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I realize this question is broad, but does Lobsters community want to share their experiences or helpful insights regarding working remotely?

Our company has couple of satellite workers (myself included), meaning that some work from home and others are a small team in another city.

We being a new company and new to remote environments have a lot to work on our processes. The problem I often face is that others are more likely to share relevant info in face to face meetings, as it’s cozier to grab a coffee with another person rather than Google Hangouts meetings or writing on Slack.

How do you deal with all this?

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    Don’t be the only remote worker. If the company doesn’t put remote working first, the remote workers are always going to be out of the loop, professionally and socially.

    You have to spend time together in person, both for onboarding and regular get-togethers, so you can hear each others' voices when you read dry text. Humans just plain need this to bond.

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      This. This. This.

      Also, from day one, everyone needs to understand and accept that they are remote, even if they are “on site” in an office. Everyone is remote in a remote company.

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      Daily 15 minute standup over video conf.

      Get dressed and do the usual routine before sitting at your desk.

      Keep a separate work desk/work area that you get away from after work is done.

      Stop work at a regular time as often as possible.

      Pet my dogs.

      Eat real food for lunch.

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        My company (Elastic) is almost entirely remote on the engineering side of the house, so this may not necessarily apply.

        We’ve worked hard to have a strong culture of async communication to deal with timezones. Primary communication should go through hipchat/Slack, email, github tickets. Inside Slack, we encourage public channels over private communication, so more people can see the discussion and learn from it. If you need to talk to someone face-to-face, we hop on a zoom conference call. And if it is important or pertains to a lot of people, we always record these meetings and try to write up an email with notes afterwards.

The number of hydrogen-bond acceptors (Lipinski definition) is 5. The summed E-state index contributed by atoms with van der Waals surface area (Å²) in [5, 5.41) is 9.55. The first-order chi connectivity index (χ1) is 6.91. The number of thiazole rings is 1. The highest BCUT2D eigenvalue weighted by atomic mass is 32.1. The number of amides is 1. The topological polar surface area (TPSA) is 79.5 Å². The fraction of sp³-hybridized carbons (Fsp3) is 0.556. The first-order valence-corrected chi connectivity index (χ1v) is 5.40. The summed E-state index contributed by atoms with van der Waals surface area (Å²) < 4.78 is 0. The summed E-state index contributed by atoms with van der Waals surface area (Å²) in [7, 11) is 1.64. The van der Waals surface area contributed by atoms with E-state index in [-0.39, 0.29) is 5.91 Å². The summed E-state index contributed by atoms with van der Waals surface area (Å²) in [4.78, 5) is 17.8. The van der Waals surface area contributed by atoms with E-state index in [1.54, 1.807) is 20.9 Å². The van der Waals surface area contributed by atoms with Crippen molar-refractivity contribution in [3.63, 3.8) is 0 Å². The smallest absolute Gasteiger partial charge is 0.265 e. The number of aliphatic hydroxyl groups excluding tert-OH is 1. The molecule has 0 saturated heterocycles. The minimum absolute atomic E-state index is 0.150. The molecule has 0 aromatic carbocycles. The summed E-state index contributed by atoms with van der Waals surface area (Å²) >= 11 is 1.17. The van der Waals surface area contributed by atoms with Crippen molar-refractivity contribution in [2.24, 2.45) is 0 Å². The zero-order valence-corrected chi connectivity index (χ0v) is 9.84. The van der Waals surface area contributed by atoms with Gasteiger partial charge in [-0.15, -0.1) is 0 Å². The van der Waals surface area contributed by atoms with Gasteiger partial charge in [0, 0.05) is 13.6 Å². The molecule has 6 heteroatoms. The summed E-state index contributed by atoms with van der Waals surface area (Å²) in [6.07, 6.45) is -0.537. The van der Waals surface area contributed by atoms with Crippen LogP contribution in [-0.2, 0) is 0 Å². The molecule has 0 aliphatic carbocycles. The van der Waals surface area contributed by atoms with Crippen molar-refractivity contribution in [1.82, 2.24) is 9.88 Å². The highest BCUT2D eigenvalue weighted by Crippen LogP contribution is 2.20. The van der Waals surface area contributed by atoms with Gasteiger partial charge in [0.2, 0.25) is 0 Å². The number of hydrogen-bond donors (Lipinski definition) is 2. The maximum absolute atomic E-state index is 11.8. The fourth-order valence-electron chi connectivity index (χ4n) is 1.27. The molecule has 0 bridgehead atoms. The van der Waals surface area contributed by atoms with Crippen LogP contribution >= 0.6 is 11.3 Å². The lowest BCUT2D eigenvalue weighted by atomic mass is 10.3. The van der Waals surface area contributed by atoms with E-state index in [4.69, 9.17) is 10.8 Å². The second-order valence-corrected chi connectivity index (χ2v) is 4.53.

Once you’ve spread over all the timezones, someone is missing something at all times… so it’s important to try and record/take notes as much as possible.

        We have weekly engineering meetings, and smaller team meetings, over Zoom. These help keep everyone feeling connected to real humans. If you happen to work in one of our offices (we have a few, mainly for sales/marketing but some devs like to work from an office) we try to have everyone join the calls, rather than sitting in a conference room sharing one screen. Conference rooms inevitably leads to side discussions that are impossible for remote workers to hear, let alone join. So even if there are 10 people in one office, they all join from their personal laptop, sitting at their desk.

        We have an always-on video call that you can join to just hang out. Some people use it for impromptu discussions, others just like the background noise. Many don’t use it at all.

        It takes a lot of work to keep a remote company running smoothly. You have to be conscious about communication and recording/sharing for timezones that aren’t around.

        With all that said, we’re lucky that the main body of employees are remote, and only a few work from offices. I don’t think the other way around would work: you really need the majority of people remote so that the communication lanes stay open. If the remote workers are in the minority, you’ll have an uphill battle trying to stay included. It’s just human nature to drift towards in-person communication.

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          The entire team has to be invested in it, otherwise it won’t work. If people in the office are anti-remote, they’ll do things (subconciously or not) that will undermine the processes for remote workers. Just not being invested in the appropriate process is enough for them to say “well this is too difficult, it will never work!”